Every week, we’ll be posting an interview with one of our many beloved contributors here on Meta. Find them all in #user-interviews. This week:
Jay Pfaffman @pfaffman
Tell us a bit about yourself!
Location: Reno, Nevada, USA
In my last life, I was a college professor who taught future and current teachers to use computers to support their teaching. I thought and taught that Open Source Software was important for education (e.g., It’s time to consider Open Source Software). Before that, I was an early adopter of Linux and once ported Sendmail, UUCP, and a couple different mailing list managers to Linux to run a mailing list for about 600 English teachers over a dial-up link.
I play guitar, though haven’t much lately, and plan to ski this season, as Lake Tahoe is less than an hour away. I spend the vast preponderance of my time doing stuff with Discourse these days. I’ve always liked managing computers and now I get paid for it.
How did you first find out about Discourse?
I was unhappy with the Learning Management System that my last university used and thought that I wanted something like Stack Exchange to support students learning about various computer applications in my classes. Somehow I found Discourse, and adopted it as a way to teach my classes.
What are you using Discourse for?
I do Discourse training, support, installations, and imports full time. I have a Discourse instance that I’ve been using as a means to keep track of what I need to do for my clients, and a tiny instance that I’ve been using with my family. Meta is the Discourse instance that I use the most.
How did you get so involved in the Meta community?
I’ve always been a big Open Source Software advocate and liked the community when I started using Discourse and wanted to give back. About a year ago, I left my faculty job for my wife to take hers and started doing Discourse consulting full time. @codinghorror handed over the $99 community install business to me, and on I’ve gone.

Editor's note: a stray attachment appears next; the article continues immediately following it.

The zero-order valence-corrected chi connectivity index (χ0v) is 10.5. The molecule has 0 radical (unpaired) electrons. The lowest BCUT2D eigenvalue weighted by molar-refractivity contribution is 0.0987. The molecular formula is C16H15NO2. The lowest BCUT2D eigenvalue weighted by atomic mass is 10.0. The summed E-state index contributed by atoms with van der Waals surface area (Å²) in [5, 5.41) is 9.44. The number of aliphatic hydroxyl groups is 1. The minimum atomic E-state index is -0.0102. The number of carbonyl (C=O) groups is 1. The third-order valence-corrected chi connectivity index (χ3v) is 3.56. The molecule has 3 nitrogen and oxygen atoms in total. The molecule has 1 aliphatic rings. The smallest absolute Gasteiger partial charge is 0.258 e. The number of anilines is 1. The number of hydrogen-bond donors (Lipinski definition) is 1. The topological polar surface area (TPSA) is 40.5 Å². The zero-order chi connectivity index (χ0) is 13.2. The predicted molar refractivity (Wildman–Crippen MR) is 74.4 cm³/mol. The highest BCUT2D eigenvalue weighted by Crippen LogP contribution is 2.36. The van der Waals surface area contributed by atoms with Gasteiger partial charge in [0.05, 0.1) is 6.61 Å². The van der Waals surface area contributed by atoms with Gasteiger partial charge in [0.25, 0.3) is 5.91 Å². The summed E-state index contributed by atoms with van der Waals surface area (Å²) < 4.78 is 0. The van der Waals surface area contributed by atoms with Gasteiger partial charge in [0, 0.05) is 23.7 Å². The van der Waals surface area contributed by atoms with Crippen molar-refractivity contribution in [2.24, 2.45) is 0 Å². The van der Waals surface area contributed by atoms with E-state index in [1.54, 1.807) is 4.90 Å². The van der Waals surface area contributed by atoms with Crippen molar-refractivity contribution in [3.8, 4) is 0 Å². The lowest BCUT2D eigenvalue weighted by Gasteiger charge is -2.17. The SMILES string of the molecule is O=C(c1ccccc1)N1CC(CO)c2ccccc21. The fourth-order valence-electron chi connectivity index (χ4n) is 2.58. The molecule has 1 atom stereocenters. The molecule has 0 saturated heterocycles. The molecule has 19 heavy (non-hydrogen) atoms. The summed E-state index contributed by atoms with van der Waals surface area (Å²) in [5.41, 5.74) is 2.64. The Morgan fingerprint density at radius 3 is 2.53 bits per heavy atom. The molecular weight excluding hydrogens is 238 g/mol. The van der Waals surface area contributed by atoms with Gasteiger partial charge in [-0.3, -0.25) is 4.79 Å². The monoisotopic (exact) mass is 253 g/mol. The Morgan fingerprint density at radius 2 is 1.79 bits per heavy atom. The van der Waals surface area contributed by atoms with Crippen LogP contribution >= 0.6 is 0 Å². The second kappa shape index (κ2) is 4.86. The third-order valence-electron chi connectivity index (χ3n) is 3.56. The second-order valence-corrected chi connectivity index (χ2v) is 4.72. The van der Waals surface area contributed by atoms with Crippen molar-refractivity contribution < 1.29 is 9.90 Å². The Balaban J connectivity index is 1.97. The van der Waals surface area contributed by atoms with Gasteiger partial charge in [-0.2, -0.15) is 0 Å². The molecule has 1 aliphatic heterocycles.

What compels you to contribute to Discourse?
I’ve always been interested in helping those who aren’t “good at” computers learn to use them. Discourse gives me a new way to do that.
Tell us about a non-Discourse community that you’re involved in!
I’m still new in Reno and don’t have much community here, though I have recently joined a wine tasting group.
What kind of significance does the open source movement have to you?
When I was teaching educators how to use computers in their classrooms I was a staunch advocate for Open Source Software. When teachers are spending a bunch of money out of their own pockets for copy paper, I thought it all the more importer for them not to spend money on software. Software, unlike diamonds, is more valuable the more people who have it. I know many people who use a certain very popular word processor primarily because the people that they collaborate with use it. (I can’t stand word processors and use Markdown, LaTeX org-mode and LaTeX pretty much exclusively.) I used to make moral arguments about why schools should adopt and embrace OSS, but no one really listened.
What has been the greatest challenge in learning about Discourse and its community?
It took me a very long time to figure out the multi-container config.
It took me a very, very, very long time to figure out multisite.
Any ideas on how to improve the Meta community?
- No good place for real RTFM questions, which is compounded by the fact that there’s no FM.
- Perhaps there should be a “newbie” category (probably with a better name), where people could ask rudimentary questions like “How do I control access to categories” with impunity. That’d offer a place where nearly-new members could provide useful help.
Any advice to future contributors?
My current peeve is people who ask a zillion questions about Discourse before installing it. My advice is to just do it.
I think there’s a big need now for some documentation, so even if you’re not a programmer, you can help out by creating tutorials or other kinds of documentation to help new administrators figure out the basics.
I’d love to see a small suite of proof-of-concept plugins that include just enough to demonstrate overriding a particular thing. This could be a good project for someone just starting out with writing plugins.